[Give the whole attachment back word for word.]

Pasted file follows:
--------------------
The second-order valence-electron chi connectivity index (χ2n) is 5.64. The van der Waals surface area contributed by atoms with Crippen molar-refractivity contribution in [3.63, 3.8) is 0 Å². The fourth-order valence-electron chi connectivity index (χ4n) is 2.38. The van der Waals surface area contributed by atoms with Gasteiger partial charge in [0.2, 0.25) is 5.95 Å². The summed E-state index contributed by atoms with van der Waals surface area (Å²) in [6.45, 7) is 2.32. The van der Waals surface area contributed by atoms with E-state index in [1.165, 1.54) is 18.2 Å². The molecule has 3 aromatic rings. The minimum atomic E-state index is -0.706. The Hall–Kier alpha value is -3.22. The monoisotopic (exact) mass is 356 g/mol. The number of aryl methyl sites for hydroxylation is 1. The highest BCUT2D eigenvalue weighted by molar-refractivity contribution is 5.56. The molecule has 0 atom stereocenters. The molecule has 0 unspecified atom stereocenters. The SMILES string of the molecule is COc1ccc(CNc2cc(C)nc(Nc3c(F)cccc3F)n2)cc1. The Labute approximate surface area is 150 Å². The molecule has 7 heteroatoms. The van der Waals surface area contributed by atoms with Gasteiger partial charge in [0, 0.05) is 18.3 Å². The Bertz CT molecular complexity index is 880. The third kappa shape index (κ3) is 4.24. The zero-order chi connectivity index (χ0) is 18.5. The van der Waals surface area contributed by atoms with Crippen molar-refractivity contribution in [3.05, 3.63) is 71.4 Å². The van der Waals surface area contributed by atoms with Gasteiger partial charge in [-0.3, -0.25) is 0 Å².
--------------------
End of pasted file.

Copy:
The second-order valence-electron chi connectivity index (χ2n) is 5.64. The van der Waals surface area contributed by atoms with Crippen molar-refractivity contribution in [3.63, 3.8) is 0 Å². The fourth-order valence-electron chi connectivity index (χ4n) is 2.38. The van der Waals surface area contributed by atoms with Gasteiger partial charge in [0.2, 0.25) is 5.95 Å². The summed E-state index contributed by atoms with van der Waals surface area (Å²) in [6.45, 7) is 2.32. The van der Waals surface area contributed by atoms with E-state index in [1.165, 1.54) is 18.2 Å². The molecule has 3 aromatic rings. The minimum atomic E-state index is -0.706. The Hall–Kier alpha value is -3.22. The monoisotopic (exact) mass is 356 g/mol. The number of aryl methyl sites for hydroxylation is 1. The highest BCUT2D eigenvalue weighted by molar-refractivity contribution is 5.56. The molecule has 0 atom stereocenters. The molecule has 0 unspecified atom stereocenters. The SMILES string of the molecule is COc1ccc(CNc2cc(C)nc(Nc3c(F)cccc3F)n2)cc1. The Labute approximate surface area is 150 Å². The molecule has 7 heteroatoms. The van der Waals surface area contributed by atoms with Gasteiger partial charge in [0, 0.05) is 18.3 Å². The Bertz CT molecular complexity index is 880. The third kappa shape index (κ3) is 4.24. The zero-order chi connectivity index (χ0) is 18.5. The van der Waals surface area contributed by atoms with Crippen molar-refractivity contribution in [3.05, 3.63) is 71.4 Å². The van der Waals surface area contributed by atoms with Gasteiger partial charge in [-0.3, -0.25) is 0 Å².